For the second year in a row, protesters are planning to block shoppers from entering stores along North Michigan Avenue on the day after Thanksgiving, the busiest shopping day of the year.
The effort, planned by a diffuse network that includes Black Lives Matter, the Chicago Alliance Against Racist and Political Repression and area churches, seeks to draw attention to a wide range of issues, including police shootings, racism and economic inequalities that keep Chicago’s South and West sides mired in poverty and violence.
The organizers say they hope this year’s turnout will be larger than last year’s, when hundreds of people temporarily obstructed access to retailers along Chicago’s most famous shopping strip and cost some stores a reported 50 percent of their sales on Black Friday.
“We’re expecting a bigger turnout this year, though this is not an exact science,” one of the self-identified organizers, Frank Chapman, a field organizer with the Alliance Against Racist and Political Repression, told Crain’s. “The reason we’re looking for a bigger turnout is that Trump is the president-elect and, boy, are people pissed.”
Chapman said protesters remain angry about the Chicago police shooting of 17-year-old Laquan McDonald, and about what they say is Mayor Rahm Emanuel’s ineffective police accountability legislation. But he also said that the protesters were not defined by race alone. “We’ve been calling everyone who has a grievance: the African-American community, Latino people, the white working class,” he said. “I’m not going to write the white working class off as racist.”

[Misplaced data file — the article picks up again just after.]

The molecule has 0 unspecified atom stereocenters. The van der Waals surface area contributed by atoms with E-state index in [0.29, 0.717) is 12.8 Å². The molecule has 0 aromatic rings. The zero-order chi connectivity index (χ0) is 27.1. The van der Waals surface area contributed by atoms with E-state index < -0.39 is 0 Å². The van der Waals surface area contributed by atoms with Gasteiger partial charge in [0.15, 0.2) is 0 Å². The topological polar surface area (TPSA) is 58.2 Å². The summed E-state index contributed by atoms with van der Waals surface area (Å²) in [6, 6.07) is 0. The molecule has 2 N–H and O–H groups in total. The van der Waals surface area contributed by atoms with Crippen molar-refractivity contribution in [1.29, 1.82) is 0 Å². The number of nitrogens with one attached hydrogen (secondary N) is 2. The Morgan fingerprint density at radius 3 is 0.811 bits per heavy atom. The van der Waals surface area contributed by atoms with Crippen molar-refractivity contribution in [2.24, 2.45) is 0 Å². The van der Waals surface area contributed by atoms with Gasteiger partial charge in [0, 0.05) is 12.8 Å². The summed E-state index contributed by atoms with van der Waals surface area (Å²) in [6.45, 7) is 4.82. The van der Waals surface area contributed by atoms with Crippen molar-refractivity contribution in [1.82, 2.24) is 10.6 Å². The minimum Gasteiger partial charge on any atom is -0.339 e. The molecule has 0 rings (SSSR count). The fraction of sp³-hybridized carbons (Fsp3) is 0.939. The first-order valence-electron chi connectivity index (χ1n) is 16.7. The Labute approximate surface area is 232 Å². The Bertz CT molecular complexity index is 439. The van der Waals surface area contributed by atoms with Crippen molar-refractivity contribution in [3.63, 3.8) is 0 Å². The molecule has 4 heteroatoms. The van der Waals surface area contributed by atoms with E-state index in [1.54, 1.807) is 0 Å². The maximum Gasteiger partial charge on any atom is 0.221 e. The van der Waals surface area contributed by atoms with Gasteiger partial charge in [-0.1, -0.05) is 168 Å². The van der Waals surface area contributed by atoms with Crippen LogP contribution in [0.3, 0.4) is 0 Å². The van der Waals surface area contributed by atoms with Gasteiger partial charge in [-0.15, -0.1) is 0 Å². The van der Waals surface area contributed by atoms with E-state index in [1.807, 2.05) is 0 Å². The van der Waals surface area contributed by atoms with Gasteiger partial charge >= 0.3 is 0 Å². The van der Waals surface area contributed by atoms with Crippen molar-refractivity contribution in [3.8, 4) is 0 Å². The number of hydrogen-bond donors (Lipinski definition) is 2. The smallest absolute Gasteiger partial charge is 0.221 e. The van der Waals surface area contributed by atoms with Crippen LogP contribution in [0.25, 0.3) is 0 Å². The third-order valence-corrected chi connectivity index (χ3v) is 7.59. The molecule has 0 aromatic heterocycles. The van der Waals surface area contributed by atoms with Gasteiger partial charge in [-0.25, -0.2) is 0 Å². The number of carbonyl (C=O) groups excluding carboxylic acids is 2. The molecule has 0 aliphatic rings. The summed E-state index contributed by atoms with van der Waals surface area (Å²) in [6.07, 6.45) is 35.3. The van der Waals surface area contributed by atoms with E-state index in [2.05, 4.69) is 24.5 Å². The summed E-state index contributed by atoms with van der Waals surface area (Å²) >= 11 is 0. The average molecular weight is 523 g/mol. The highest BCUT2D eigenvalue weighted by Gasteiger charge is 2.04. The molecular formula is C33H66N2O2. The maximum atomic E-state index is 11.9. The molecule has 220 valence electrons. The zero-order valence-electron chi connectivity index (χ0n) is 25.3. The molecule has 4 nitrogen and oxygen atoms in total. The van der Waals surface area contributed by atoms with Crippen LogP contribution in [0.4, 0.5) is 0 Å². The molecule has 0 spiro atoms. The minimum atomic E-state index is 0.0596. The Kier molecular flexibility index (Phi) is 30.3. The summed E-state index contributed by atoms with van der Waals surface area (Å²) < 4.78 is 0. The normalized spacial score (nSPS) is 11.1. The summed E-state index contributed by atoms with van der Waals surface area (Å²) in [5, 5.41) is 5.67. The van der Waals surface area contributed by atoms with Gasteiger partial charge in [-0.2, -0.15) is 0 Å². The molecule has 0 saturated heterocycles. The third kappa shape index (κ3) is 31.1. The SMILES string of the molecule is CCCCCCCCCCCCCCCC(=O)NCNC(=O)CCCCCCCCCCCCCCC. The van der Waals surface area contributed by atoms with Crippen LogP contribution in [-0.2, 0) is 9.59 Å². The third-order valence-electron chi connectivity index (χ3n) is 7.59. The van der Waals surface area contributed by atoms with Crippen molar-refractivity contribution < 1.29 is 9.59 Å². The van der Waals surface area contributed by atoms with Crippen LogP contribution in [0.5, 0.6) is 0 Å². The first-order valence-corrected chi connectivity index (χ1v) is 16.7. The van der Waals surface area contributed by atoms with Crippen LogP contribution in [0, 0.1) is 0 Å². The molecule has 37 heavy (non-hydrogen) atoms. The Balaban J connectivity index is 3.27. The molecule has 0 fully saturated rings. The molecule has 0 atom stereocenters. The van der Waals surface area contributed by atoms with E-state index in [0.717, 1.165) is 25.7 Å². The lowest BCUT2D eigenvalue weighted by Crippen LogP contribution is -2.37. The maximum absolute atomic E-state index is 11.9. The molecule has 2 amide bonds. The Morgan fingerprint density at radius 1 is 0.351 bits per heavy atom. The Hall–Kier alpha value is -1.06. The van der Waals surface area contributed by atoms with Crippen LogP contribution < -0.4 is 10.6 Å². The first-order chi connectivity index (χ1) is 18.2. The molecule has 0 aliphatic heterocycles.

“One of the cornerstones about why we’re boycotting on Black Friday is to attempt to redirect people to businesses owned by people of color and women, and explain why it’s important to patronize these businesses,” said Kimberly Veal, a leader of Black Lives Matter. “More policing and the militarization of the police is not the solution” to violence, she said. Current political leadership “fails to address the lack of educational and economic advantages at play in this city.”
Last year’s boycott brought hundreds of protesters to Michigan Avenue, blocking entrances to stores including Apple, Ralph Lauren, Banana Republic, Neiman Marcus, Tiffany, Saks Fifth Avenue, Disney and Brooks Brothers.